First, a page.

Real-time analysis and feedback of performance indicators in elite diving

SOTHERAN, Adam William (2019). Real-time analysis and feedback of performance indicators in elite diving. Doctoral, Sheffield Hallam University.

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Link to published version:: https://doi.org/10.7190/shu-thesis-00397
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    Abstract

    The difficulty and quality of dives required to win medals in Olympic springboard diving has increased throughout the modern era. A greater understanding of optimal diving technique, increased training opportunity and support from disciplines of sports science and medicine have influenced this trend. Progress towards world class standards is enhanced by objective measurement of performance in a training and competition context from which an assessment of the effect of training interventions can be made, leading to a programme individualised for each diver. A description of kinematic parameters representing high quality performance of the world’s hardest dives did not exist. Standards were therefore defined following analysis of dives performed over five years of springboard competition. This new knowledge contributes to a model called ‘What It Takes To Win’ (WITTW). A practical method to calculate kinematic metrics from dives in training also did not exist, limiting comparison between training and WITTW standards. To bridge this gap, a flexible method for analysing dives in training and competition was developed and a bespoke tool created to calculate and feedback performance data with a greater level of sensitivity than in related studies in the sport. Automatic tracking was designed and implemented to facilitate ‘real-time’ measurement of kinematic data, providing a new training process where objective data added to subjective interpretation of quality throughout training. Four World Class Programme divers were tracked through a season’s preparatory phase. Change in performance was measured and an analysis conducted to compare progress towards WITTW standards and assess the influence of strength and conditioning training in performance outcomes. Statistical analysis of longitudinal training data showed that independent variables relating to ‘best’ performances were not common to all divers and that an individualised set of critical variables could be identified for each diver as strengths around which to focus training.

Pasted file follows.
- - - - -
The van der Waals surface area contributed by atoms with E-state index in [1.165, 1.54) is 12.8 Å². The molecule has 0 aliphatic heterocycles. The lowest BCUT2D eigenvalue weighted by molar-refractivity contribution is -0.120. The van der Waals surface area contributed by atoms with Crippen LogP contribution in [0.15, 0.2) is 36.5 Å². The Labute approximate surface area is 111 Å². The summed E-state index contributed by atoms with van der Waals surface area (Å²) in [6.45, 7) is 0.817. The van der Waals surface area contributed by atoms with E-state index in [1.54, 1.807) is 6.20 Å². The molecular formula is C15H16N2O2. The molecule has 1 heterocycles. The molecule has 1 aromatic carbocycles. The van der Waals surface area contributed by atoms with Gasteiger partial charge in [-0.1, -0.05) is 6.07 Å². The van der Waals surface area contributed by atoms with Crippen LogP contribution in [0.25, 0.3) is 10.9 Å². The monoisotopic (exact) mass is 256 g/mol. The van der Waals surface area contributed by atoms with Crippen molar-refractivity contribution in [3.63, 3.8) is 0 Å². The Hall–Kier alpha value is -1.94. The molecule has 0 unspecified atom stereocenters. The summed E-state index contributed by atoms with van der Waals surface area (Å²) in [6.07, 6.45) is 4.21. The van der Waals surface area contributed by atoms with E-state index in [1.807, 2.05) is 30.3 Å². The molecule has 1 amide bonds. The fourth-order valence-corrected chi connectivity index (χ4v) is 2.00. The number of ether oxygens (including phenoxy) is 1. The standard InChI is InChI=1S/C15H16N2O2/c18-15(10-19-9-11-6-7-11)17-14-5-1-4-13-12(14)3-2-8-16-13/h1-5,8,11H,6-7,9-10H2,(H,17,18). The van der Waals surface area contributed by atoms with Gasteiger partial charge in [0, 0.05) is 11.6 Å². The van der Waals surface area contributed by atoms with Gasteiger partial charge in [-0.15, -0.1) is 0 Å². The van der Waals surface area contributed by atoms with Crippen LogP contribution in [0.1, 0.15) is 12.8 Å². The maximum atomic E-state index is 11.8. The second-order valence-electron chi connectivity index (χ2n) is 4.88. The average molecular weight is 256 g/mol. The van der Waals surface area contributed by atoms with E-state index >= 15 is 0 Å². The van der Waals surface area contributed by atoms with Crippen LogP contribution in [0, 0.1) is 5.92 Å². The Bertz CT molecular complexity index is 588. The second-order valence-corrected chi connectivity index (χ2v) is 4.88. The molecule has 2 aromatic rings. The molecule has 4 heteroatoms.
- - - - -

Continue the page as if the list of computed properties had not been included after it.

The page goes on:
Item Type: Thesis (Doctoral)
    Additional Information: Director of studies: Dr. Simon Goodwill / Supervisors: Dr. John Kelley.
    Research Institute, Centre or Group - Does NOT include content added after October 2018: Sheffield Hallam Doctoral Theses
    Identification Number: https://doi.org/10.7190/shu-thesis-00397
    Depositing User: Colin Knott
    Date Deposited: 29 Oct 2021 15:16
    Last Modified: 29 Oct 2021 15:16
    URI: http://shura.shu.ac.uk/id/eprint/29237

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